Tuesday, October 25, 2022
Yesterday we started talking about data structures and object storage within arrays and I promised I'd keep iterating over this idea until you had some better idea of what you are doing in the programming world.
So we created an array store
const array = 
and then we added something to it.
That throws the information at the end of the array.
...will throw infromation at the beginning of the array.
So if you run this program you will find that it will print
console.log(array) [ "Hello", "World" ]
And as you can see the Hello is printed before the World, which is because of what we did above.
So we can add all kinds of things to this in-memory data storage, as much stuff as we want to add, and it will all be in there as long as we don't put so much in that we use all of our memory which is pretty hard these days with the amount of memory that most devices have.
So writing that program that creates a lot of data is probably kind of hard, so we will skip that one right now.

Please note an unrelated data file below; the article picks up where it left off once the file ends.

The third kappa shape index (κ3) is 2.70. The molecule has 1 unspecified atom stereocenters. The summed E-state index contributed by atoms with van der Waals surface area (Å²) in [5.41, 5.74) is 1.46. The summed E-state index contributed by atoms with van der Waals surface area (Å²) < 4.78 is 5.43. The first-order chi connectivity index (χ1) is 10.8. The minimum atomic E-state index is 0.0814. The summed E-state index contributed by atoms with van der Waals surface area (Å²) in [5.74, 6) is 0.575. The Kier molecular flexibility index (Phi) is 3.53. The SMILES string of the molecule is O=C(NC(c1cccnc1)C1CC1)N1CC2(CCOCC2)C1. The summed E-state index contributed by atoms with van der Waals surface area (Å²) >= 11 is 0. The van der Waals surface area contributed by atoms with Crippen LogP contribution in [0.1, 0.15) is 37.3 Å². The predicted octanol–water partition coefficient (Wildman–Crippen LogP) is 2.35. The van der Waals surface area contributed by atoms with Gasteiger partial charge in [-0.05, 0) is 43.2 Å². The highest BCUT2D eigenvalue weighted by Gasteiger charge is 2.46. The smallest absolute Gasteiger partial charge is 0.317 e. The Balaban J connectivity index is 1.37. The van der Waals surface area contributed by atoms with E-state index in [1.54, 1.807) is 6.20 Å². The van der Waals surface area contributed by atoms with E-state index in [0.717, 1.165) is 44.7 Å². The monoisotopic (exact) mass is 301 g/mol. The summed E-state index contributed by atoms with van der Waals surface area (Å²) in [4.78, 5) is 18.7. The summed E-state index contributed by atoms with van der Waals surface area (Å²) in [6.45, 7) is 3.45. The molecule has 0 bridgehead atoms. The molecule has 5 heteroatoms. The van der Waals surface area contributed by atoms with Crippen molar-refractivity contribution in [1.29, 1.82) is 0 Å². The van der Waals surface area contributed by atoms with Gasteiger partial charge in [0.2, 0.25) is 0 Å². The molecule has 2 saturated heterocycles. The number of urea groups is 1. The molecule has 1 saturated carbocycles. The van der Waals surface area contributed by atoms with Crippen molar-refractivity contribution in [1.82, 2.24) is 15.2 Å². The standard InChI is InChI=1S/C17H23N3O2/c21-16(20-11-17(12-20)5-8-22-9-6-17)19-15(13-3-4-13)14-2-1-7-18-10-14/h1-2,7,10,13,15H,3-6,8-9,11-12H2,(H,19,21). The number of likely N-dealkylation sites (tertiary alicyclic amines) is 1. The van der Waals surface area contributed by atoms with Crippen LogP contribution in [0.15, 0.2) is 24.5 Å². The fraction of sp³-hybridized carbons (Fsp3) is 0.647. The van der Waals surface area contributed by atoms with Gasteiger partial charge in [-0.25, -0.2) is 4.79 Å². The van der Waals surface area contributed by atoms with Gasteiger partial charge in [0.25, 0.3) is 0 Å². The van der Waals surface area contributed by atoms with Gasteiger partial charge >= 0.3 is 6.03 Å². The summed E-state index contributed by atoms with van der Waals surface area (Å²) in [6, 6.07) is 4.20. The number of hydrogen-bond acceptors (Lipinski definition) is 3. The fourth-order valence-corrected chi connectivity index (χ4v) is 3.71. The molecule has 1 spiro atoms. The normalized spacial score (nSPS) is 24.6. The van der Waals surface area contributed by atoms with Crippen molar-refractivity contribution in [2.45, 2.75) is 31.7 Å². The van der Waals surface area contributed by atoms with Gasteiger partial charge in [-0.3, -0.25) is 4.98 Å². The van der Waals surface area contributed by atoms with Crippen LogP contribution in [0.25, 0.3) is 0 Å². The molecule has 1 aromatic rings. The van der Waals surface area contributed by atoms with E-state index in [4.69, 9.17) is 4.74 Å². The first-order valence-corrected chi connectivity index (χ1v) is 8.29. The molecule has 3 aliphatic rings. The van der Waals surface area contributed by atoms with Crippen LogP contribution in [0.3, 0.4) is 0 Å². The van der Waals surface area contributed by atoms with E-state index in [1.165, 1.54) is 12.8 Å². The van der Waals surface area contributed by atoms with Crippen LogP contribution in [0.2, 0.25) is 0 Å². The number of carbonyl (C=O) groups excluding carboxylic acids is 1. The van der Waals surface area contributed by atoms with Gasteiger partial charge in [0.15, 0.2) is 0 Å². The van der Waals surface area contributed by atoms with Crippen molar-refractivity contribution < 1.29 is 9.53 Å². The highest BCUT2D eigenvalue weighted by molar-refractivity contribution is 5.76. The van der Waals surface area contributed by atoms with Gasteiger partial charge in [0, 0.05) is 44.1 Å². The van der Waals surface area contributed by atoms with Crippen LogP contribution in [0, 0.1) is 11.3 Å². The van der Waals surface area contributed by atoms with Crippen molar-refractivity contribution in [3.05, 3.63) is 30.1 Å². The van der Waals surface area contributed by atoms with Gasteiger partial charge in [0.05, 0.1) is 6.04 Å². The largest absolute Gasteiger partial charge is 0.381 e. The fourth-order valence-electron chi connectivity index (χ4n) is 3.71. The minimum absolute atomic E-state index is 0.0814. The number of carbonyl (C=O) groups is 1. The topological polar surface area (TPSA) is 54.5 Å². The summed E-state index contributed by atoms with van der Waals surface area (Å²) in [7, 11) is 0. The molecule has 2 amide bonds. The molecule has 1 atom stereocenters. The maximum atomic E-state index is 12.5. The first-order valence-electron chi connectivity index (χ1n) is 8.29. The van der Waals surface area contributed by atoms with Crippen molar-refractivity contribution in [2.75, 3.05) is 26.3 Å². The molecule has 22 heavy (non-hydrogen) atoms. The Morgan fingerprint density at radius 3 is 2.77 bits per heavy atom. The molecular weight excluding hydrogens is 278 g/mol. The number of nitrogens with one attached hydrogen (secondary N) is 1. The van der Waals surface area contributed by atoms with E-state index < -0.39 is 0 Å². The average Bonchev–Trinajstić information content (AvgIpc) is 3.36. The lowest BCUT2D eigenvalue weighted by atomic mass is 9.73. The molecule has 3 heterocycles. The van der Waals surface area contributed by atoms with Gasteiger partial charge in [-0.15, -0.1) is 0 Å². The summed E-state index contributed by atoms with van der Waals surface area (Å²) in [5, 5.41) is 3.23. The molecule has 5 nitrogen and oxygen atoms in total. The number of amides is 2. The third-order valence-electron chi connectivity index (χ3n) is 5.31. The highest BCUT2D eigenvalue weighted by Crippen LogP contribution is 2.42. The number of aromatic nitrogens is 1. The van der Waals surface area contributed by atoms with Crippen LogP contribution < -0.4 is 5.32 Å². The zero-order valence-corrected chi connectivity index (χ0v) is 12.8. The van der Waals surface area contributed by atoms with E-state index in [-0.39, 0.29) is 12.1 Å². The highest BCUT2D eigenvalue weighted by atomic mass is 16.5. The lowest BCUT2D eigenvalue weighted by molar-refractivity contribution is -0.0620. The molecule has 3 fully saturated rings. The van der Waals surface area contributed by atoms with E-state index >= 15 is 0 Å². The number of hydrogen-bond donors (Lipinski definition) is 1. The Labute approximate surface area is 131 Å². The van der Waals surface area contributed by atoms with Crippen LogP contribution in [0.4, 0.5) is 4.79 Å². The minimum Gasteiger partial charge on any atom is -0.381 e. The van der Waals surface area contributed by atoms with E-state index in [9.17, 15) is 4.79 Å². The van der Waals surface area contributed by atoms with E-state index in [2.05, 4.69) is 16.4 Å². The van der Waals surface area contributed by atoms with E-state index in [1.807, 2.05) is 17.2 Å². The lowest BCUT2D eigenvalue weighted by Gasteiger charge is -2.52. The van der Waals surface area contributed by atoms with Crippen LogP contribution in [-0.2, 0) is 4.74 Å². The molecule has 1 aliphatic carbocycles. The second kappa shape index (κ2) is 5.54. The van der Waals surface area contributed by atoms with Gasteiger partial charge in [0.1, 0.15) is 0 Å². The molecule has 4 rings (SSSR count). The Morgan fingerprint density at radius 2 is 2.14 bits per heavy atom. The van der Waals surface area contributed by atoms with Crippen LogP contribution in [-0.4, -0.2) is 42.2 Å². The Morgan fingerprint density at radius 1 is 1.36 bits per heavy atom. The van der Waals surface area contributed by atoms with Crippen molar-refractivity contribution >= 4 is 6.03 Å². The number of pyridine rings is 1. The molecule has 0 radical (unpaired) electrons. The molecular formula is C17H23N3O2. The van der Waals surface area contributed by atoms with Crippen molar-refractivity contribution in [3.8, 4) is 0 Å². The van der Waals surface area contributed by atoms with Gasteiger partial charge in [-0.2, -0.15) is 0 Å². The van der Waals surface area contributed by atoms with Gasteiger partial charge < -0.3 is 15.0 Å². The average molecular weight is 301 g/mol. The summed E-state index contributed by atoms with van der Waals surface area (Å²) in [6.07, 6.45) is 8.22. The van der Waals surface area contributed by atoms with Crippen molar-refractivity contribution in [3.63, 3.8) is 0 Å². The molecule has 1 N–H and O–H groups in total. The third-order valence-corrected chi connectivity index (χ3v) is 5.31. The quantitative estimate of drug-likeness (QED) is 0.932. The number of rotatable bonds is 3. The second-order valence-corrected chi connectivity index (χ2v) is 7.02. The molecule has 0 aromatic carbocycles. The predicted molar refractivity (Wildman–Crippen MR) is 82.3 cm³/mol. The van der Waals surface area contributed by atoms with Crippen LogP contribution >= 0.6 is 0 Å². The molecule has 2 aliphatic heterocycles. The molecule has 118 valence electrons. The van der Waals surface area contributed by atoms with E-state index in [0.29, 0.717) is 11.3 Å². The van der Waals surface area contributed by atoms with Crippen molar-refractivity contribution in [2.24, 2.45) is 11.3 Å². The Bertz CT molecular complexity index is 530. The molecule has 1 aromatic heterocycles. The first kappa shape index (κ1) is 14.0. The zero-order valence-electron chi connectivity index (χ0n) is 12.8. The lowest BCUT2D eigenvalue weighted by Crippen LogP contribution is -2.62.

Instead, let's see if we can make a new array out of the old array that only contains the information we are looking for. To do this we need a filter.
const array =  array.push('World') array.unshift('Hello') console.log(array.filter(item => item === 'World')) // [ "World" ]
And the above code turns a new array that contains the information that we are looking for.
And that is exact of course, but if we are iterating over data that is a paragraph or something then we could do
array.push('Hello World') console.log(array.filter(item => item.includes('World'))) [ "World", "Hello World" ]
And as you can see that gets you both the World item and the Hello World item in the array.
Tomorrow we will iterate over this idea again to build even bigger and better p2p programs that return the results that we are looking for.